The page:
In Hell they were punished by having to walk on either side of a ditch on the street but they were not permitted to stop. Because these sinners willingly walked up and down the street in life they were then forced to do it for all eternity without a destination. Dante’s punishment took into account what the sinners did in life and forced them to do it without being able to stop. One of Dante’s more creative punishments were for those who sinned within the flesh or were lustful. These sinners were forced to forever float in “the hellish hurricane” with the person they committed the sin with but they could not touch each other.

This was a very ironic punishment because the sinners committed lustful acts with these people and will now be forced to look at them without being able to touch them forever. It was like torture for the sinners to be able to see each other but not touch one another. Irony is also seen in the eighth circle Bolgia four that holds the Fortune Tellers and Diviners. These sinners attempted to move themselves forward in time. This sin was distortion of God’s law, so as part of their punishment their bodies were to be distorted for all eternity.

The sinners also had to walk backwards forever with their heads on backward as well and their eyes blinded with tears. “… I saw that each of them was hideously distorted between the top of the chest and the lines of the jaw’ (Alighieri 161). In circle eight Bolgia five Dante highlighted the symbolism of the punishment of the Grafters. These sinners committed the crime of stealing from people that they knew. The sinners in this level of hell were penalized by being immersed in a sticky ubstance that they could not break free from. This substance was meant to symbolize the sinners’ sticky fingers that they used to committed sins in life.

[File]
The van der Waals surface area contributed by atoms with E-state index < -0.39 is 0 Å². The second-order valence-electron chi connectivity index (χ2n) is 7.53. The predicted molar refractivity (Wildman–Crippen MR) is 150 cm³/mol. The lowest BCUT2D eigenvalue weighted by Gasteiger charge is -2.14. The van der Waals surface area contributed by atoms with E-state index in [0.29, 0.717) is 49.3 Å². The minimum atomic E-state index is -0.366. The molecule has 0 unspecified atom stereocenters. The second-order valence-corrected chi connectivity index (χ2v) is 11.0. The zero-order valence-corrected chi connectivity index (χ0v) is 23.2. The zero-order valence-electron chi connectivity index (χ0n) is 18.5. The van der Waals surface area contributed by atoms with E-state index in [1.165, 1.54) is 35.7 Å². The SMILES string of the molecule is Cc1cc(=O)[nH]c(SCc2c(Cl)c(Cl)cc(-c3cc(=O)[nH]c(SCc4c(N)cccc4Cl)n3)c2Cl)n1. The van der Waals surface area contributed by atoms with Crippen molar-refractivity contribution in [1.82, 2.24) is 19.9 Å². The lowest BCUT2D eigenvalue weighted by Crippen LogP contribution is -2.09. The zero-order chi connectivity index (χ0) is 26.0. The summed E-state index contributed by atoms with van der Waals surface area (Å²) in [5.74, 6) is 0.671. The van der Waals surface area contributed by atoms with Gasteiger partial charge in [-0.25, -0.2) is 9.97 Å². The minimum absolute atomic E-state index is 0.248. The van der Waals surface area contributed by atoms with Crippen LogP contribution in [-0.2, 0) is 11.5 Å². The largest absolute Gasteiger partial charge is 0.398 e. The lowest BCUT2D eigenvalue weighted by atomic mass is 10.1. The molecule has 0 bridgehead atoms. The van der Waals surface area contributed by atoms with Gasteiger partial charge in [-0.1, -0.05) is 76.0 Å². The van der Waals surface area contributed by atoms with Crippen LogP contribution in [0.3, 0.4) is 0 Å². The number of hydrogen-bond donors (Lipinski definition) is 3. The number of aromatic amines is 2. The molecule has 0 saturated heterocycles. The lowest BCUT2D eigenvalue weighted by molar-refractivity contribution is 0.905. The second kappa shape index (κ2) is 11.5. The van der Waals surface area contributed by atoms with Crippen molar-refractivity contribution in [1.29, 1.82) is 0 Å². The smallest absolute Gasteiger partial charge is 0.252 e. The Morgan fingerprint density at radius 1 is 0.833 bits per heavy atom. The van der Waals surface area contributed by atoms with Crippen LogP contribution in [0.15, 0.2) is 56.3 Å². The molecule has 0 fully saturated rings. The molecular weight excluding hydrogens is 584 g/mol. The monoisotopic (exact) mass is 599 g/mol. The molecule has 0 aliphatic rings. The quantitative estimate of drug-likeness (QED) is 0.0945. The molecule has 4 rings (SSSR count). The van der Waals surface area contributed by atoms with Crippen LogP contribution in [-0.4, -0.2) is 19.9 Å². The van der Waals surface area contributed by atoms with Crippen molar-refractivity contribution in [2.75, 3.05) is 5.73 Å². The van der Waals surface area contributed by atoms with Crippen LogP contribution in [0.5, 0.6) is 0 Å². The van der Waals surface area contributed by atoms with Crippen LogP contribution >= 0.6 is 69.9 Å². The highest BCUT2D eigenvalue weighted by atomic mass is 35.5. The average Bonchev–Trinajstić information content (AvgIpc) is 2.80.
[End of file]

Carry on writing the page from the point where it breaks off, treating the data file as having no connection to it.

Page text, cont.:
The sticky pit also served as a way to hide the shameful faces of the sinners in this level of Dante’s Hell. “l saw the pitch; but nothing in it” (Alighieri170). In life these sinners had sticky fingers and stole many if their possessions so their punishment was to forever be stuck in one place. The next time irony was used in the novel was in circle seven. This circle holds the sinners who were violent against their neighbors. Their punishment was set according to the degree of their guilt. The punishment these sinners received was to forever wade in boiling blood.

If one’s sin was less severe they do not have to be in a deep part of the river. In life the sinners were very violent and witnessed or contributed to a lot of blood shed therefore in the underworld they forever had to live in boiling blood. “There we shall find a river of boiling blood in which are steeped all who struck down their fellow men” (Alighieri 94). Irony is illustrated again in circle eight Bolgia seven. This level of hell holds the Thieves. The sinners’ punishment in this level of hell was to be constricted by a snake always reforming from their ashes.

In life these sinners were thieves whose greatest asset were their hands so in Hell they would not be able to use their hands forever. “Their hands were bound behind by coils of serpents which thrust their heads and tails between the loins an bunched in front, a mass knot of torments” (Alighieri 198) The above examples give insight to the intended irony in Alighieri’s novel. Irony is demonstrated by using Juxtaposition throughout each of the nine levels. Dante’s unishments were often the opposite of what the groups intended with their sins.